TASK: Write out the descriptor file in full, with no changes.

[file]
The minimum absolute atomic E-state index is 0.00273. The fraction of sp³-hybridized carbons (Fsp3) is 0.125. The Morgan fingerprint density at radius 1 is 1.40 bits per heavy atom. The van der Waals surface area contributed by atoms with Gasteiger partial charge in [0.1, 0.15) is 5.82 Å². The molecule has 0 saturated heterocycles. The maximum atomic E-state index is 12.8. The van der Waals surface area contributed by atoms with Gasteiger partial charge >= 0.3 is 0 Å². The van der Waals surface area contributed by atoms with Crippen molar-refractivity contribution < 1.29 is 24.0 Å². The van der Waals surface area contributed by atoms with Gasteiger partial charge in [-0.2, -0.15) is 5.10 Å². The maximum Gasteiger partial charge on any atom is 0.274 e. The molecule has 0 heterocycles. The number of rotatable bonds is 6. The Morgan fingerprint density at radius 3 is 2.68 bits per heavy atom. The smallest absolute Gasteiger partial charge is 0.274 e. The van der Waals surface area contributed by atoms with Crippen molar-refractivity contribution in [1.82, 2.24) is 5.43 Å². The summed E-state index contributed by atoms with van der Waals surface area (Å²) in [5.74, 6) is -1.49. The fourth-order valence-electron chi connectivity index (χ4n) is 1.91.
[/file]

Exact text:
The minimum absolute atomic E-state index is 0.00273. The fraction of sp³-hybridized carbons (Fsp3) is 0.125. The Morgan fingerprint density at radius 1 is 1.40 bits per heavy atom. The van der Waals surface area contributed by atoms with Gasteiger partial charge in [0.1, 0.15) is 5.82 Å². The molecule has 0 saturated heterocycles. The maximum atomic E-state index is 12.8. The van der Waals surface area contributed by atoms with Gasteiger partial charge >= 0.3 is 0 Å². The van der Waals surface area contributed by atoms with Crippen molar-refractivity contribution < 1.29 is 24.0 Å². The van der Waals surface area contributed by atoms with Gasteiger partial charge in [-0.2, -0.15) is 5.10 Å². The maximum Gasteiger partial charge on any atom is 0.274 e. The molecule has 0 heterocycles. The number of rotatable bonds is 6. The Morgan fingerprint density at radius 3 is 2.68 bits per heavy atom. The smallest absolute Gasteiger partial charge is 0.274 e. The van der Waals surface area contributed by atoms with Crippen molar-refractivity contribution in [1.82, 2.24) is 5.43 Å². The summed E-state index contributed by atoms with van der Waals surface area (Å²) in [5.74, 6) is -1.49. The fourth-order valence-electron chi connectivity index (χ4n) is 1.91.